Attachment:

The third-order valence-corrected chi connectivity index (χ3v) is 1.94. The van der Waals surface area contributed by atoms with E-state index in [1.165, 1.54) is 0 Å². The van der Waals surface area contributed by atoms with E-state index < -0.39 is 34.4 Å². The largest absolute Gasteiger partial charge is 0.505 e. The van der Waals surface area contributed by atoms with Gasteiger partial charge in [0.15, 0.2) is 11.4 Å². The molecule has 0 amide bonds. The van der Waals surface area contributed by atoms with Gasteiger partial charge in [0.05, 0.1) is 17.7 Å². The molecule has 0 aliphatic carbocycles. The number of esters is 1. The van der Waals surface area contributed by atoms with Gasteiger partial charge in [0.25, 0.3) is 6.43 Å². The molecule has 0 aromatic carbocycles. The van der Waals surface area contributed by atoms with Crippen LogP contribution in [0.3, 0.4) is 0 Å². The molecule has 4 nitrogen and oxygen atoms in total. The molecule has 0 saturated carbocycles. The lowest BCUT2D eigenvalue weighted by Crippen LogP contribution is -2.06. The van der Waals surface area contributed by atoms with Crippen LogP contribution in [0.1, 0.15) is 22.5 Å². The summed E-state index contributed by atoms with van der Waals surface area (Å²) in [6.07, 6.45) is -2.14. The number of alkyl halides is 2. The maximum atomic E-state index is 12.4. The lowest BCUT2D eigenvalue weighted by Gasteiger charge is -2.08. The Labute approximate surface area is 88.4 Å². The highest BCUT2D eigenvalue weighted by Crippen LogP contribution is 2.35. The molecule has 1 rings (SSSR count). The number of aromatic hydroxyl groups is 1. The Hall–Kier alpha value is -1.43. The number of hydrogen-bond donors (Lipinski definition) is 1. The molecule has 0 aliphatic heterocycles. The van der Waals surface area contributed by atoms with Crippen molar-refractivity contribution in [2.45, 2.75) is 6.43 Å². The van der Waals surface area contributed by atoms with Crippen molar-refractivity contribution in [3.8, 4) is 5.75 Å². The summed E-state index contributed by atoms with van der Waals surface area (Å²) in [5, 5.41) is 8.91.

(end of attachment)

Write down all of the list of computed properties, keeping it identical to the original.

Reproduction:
The third-order valence-corrected chi connectivity index (χ3v) is 1.94. The van der Waals surface area contributed by atoms with E-state index in [1.165, 1.54) is 0 Å². The van der Waals surface area contributed by atoms with E-state index < -0.39 is 34.4 Å². The largest absolute Gasteiger partial charge is 0.505 e. The van der Waals surface area contributed by atoms with Gasteiger partial charge in [0.15, 0.2) is 11.4 Å². The molecule has 0 amide bonds. The van der Waals surface area contributed by atoms with Gasteiger partial charge in [0.05, 0.1) is 17.7 Å². The molecule has 0 aliphatic carbocycles. The number of esters is 1. The van der Waals surface area contributed by atoms with Gasteiger partial charge in [0.25, 0.3) is 6.43 Å². The molecule has 0 aromatic carbocycles. The van der Waals surface area contributed by atoms with Crippen LogP contribution in [0.3, 0.4) is 0 Å². The molecule has 4 nitrogen and oxygen atoms in total. The molecule has 0 saturated carbocycles. The lowest BCUT2D eigenvalue weighted by Crippen LogP contribution is -2.06. The van der Waals surface area contributed by atoms with Crippen LogP contribution in [0.1, 0.15) is 22.5 Å². The summed E-state index contributed by atoms with van der Waals surface area (Å²) in [6.07, 6.45) is -2.14. The number of alkyl halides is 2. The maximum atomic E-state index is 12.4. The lowest BCUT2D eigenvalue weighted by Gasteiger charge is -2.08. The Labute approximate surface area is 88.4 Å². The highest BCUT2D eigenvalue weighted by Crippen LogP contribution is 2.35. The molecule has 1 rings (SSSR count). The number of aromatic hydroxyl groups is 1. The Hall–Kier alpha value is -1.43. The number of hydrogen-bond donors (Lipinski definition) is 1. The molecule has 0 aliphatic heterocycles. The van der Waals surface area contributed by atoms with Crippen molar-refractivity contribution in [2.45, 2.75) is 6.43 Å². The van der Waals surface area contributed by atoms with Crippen molar-refractivity contribution in [3.8, 4) is 5.75 Å². The summed E-state index contributed by atoms with van der Waals surface area (Å²) in [5, 5.41) is 8.91.